When Deborah Rutter, then Deborah Card, came to Chicago from Seattle to become President of the Chicago Symphony Orchestra Association in 2003, she left behind the legacy of having overseen the design and construction of the Seattle Symphony Benaroya Hall.
Ahead of her was the departure of the CSO’s music director Daniel Barenboim, a strike by CSO players, and a terrible recession that impacted all aspects of the economy, including arts funding. As she prepares to depart Chicago in order to lead the John F. Kennedy Center for the Performing Arts in Washington, D.C., she can say she helped the CSO weather those storms and more. The players settled the strike, the CSO is in very good shape financially, and the artistic leadership is in good hands.
Rutter lured Italian conductor Riccardo Muti to the city to become its Music Director, having covered the years in between Barenboim’s departure and Muti’s appointment with an excellent run at the podium by Dutch conductor Bernard Haitink. And the CSO has strengthened its relationship with the broader community in Chicago, giving concerts in local high schools, holding master classes in neighborhood locations and expanding its summer appearances beyond Ravinia to include concerts at the Morton Arboretum in Lisle.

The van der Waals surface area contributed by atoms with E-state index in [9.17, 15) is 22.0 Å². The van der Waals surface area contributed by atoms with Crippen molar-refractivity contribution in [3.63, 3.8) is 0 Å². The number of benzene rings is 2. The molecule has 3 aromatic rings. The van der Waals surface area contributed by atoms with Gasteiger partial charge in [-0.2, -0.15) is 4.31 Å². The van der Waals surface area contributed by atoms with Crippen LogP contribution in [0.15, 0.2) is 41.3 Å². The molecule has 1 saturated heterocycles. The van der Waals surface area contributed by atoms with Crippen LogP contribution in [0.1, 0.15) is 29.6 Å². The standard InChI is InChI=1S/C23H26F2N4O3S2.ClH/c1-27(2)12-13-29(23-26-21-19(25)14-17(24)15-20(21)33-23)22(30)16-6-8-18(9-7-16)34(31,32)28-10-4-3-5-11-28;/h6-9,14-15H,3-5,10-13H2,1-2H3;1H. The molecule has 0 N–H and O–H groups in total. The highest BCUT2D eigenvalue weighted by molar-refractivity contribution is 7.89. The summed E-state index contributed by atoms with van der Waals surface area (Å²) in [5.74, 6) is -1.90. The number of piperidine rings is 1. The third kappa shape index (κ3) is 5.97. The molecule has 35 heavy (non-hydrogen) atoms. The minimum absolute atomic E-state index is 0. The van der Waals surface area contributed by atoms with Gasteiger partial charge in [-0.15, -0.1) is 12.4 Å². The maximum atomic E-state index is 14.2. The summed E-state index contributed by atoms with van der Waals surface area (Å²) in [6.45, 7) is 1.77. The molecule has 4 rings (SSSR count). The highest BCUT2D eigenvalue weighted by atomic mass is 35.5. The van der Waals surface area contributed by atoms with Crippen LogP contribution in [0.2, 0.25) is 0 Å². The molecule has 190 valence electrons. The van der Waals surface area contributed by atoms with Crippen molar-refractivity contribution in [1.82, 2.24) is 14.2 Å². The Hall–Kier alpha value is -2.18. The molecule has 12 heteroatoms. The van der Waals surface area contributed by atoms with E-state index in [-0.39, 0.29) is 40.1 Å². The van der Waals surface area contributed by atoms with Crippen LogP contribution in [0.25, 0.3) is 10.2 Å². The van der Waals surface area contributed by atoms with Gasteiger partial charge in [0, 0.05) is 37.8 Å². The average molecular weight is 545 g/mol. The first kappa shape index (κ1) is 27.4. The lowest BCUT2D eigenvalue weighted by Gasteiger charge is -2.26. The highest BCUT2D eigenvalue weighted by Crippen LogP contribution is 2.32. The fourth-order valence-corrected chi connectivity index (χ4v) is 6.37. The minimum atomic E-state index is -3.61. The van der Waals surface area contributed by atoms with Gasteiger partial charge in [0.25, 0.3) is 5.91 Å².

We talk with Rutter about how she managed to keep one of the world’s greatest musical organizations moving forward. View a timeline of the CSO to learn more about its history.